The fault in Nawaz narrative

1646676-maleehamanzoor-1519789058-220-640x480There are two of Sharif’s maneuvers that terribly backfire when nature pulls a Nawaz Sharif on him. One is his opposition to abolish articles 62 & 63 during the preparation of 18th amendment, and the other is his refusal to Opposition’s demand for the Parliament to investigate the Panama scandal – to which he turned oblivious because the mighty Nawaz Sharif was too big to be investigated by a small Parliament representative of the common people.

However, right after the ouster, Nawaz Sharif makes a volte-face and suddenly turns into a democrat.

As soon as any court decision against Sharif comes out, social media is abuzz with PMLN sympathizers engaging into debates to persuade the supporters of democracy into siding with Nawaz Sharif, adjudging it comme il faut, against what they perceive as an insult to vote. Forget the past; move on; take the principled stance – they shout loud. At times, they altercate with abuse and slangs which in itself is at odds with the very essence of the democracy they press for.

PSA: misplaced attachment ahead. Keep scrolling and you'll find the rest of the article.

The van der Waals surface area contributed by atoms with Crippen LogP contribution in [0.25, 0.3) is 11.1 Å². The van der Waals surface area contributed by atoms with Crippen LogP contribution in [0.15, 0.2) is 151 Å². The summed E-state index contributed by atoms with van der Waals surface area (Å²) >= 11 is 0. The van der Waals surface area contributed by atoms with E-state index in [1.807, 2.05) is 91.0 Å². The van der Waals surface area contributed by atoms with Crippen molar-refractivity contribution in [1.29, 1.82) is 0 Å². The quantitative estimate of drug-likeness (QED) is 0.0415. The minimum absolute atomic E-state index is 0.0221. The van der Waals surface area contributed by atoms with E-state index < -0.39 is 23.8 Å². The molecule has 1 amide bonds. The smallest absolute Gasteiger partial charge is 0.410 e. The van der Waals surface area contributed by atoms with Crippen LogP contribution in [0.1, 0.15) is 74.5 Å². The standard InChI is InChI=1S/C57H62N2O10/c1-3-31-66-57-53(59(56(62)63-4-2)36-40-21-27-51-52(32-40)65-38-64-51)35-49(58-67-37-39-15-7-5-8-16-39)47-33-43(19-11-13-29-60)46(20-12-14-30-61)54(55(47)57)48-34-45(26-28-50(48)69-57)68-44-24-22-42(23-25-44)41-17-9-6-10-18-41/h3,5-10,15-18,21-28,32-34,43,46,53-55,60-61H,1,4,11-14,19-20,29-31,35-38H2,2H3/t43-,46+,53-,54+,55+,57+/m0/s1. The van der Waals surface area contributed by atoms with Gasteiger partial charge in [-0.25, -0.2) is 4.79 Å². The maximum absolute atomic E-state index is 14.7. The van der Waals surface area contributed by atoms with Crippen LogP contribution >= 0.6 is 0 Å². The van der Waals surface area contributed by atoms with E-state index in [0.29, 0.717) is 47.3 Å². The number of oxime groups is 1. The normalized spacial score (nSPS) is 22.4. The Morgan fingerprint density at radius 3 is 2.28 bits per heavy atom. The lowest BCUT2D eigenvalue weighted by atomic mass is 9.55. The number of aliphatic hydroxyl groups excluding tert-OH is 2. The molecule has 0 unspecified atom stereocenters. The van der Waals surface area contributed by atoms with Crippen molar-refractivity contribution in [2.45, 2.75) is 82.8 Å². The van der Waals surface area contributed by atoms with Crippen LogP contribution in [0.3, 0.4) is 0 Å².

Even if one has to sympathize with Sharif for that matter, on what grounds should we? Is Nawaz Sharif’s tirade against state institutions forsooth a battle for democracy?

Though the PMLN mandate continues to sail through the constitutional tenure, Nawaz Sharif goes into the electoral campaign as a man-at-arms, doing an impression of a rebel-like opposition leader. He laments that had he remained in government, things would be different – as if currently, it’s the aliens ruling in his name who ousted his entire party and usurped his mandate.

He speaks of regaining the lost respect for democracy, restoring the supremacy of Parliament, and of sanctity of the people’s vote.

But all that is in self-contradiction.